- You'll save an extra 5% on Books purchased from Amazon.ca, now through July 29th. No code necessary, discount applied at checkout. Here's how (restrictions apply)
Genealogical Encyclopedia of the Colonial Americas. a Complete Digest of the Records of All the Countries of the Western Hemisphere Paperback – Oct 18 2013
|New from||Used from|
Special Offers and Product Promotions
Customers Who Bought This Item Also Bought
No Kindle device required. Download one of the Free Kindle apps to start reading Kindle books on your smartphone, tablet, and computer.
Getting the download link through email is temporarily not available. Please check back later.
To get the free app, enter your mobile phone number.
Top Customer Reviews
Most Helpful Customer Reviews on Amazon.com (beta)
Equally important, she has defined the various classes of records in each country, identified as many of them as is practicable in a book of this size, provided historical background and brief sketches of the records themselves, added a description of the principal holdings of the major repositories of each country, and has interwoven selected reading lists throughout. The reader will appreciate, of course, that the subject matter is vast, covering the colonial records of all the Americas, from Latin America to the Caribbean, from the original Thirteen Colonies to Canada and New France, so of necessity the author has been at pains to be as comprehensive as possible. In the end, she has put together a magnificent reference work, one that will guide all researchers, beginners and professionals alike, to the most direct and reliable route to the colonial records of the Western Hemisphere.
The scope of the work covers the period of colonial history from the beginning of European colonization in the Western Hemisphere up to the time of the American Revolution, and the records described are the primary records used in genealogical research. However, the time line has been extended to provide more complete information in the following instances: U.S. states other than the Thirteen Colonies with records that begin prior to the Revolutionary War, until such time as they became part of the U.S. (possession, territory, state); Latin American countries, which did not declare their independence from Spain and Portugal until 1808 and later Canada through about 1841; Carribbean countries and dependencies to about 1810; The subject of slavery up to the abolition of the slave trade.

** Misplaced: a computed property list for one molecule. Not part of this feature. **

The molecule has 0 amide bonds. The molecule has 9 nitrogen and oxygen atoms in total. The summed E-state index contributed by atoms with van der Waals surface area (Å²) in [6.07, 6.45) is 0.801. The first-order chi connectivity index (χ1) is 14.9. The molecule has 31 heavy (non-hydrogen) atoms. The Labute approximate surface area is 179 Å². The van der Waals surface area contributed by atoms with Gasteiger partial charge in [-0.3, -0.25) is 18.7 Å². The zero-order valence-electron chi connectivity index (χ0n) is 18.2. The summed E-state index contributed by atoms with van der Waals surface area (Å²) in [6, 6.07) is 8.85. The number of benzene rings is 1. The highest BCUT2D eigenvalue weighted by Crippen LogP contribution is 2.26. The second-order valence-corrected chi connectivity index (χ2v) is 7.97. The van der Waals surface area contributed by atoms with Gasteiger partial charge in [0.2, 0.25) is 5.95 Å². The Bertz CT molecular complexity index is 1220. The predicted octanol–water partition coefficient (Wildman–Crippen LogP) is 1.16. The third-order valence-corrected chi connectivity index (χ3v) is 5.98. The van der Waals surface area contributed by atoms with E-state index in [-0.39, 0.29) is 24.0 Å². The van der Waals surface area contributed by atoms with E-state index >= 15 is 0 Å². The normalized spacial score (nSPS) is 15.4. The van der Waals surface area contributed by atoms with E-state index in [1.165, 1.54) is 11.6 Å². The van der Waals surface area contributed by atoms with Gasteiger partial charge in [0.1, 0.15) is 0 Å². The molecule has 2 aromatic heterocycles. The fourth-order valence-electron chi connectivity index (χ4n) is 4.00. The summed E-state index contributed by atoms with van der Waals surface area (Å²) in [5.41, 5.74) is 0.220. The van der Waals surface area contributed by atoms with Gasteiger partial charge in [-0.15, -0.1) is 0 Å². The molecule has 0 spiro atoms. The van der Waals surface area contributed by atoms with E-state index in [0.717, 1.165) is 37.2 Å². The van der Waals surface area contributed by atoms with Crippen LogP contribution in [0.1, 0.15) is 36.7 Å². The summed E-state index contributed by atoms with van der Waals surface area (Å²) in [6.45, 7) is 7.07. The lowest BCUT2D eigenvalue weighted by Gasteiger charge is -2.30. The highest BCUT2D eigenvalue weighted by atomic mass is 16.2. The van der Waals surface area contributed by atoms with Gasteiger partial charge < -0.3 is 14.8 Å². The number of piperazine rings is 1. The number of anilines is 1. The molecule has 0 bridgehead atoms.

While the best sources of information regarding an immigrant ancestor can usually be found in the country to which he immigrated, there are, nevertheless, many important records still to be found in the country of origin--records which had either remained in the mother country or had been returned to the mother country: church records, for example, emigration and trade company records, indenture agreements, military records, missionary society records, probate records and wills, provincial land grants, and tax records. Thus the last section of this book provides information regarding the location of colonial records in such countries as Denmark, England, France, Germany, the Netherlands, Portugal, Scotland, Spain, and Switzerland, and at the Library of Congress in Washington, D.C.
The range of the book is so remarkable that even the most seasoned researcher will find it breathtaking. What follows is a listing of the contents of the seven distinct parts that make up the whole. From this itemization the reader can draw his own conclusions about the value of the work as an indispensable desk reference: Chronology of colonial history and dates of first colonial governors, Colonies of Latin America arranged according to mother country, Colonies of the Caribbean, The Thirteen Colonies plus Maine and Vermont, Other U.S. States with settlements prior to the Revolution, Canada, and Resources for further research, including the ocation of colonial records in such countries as Denmark, England, France, Germany, the Netherlands, Portugal, Scotland, Spain, and Switzerland, and at the Library of Congress in Washington, D.C.
"This extensive compilation will suggest numerous original and printed sources, leading the serious researcher to new and exciting works."--AMERICAN REFERENCE BOOKS ANNUAL (2000), p. 157.
"For Americans this is a valuable guide for Colonial research. It is especially useful for areas outside the U.S. where research guides are not common."--FEDERATION OF GENEALOGICAL SOCIETIES FORUM, Vol. 11, No. 1, p. 30.
"This volume is a definite aid in facilitating research planning."--COLONIAL LATIN AMERICAN HISTORY REVIEW, p. 345.
I must add that I know Chris -- nearly 20 years ago she recruited me to volunteer at the Family History Center where she was Director.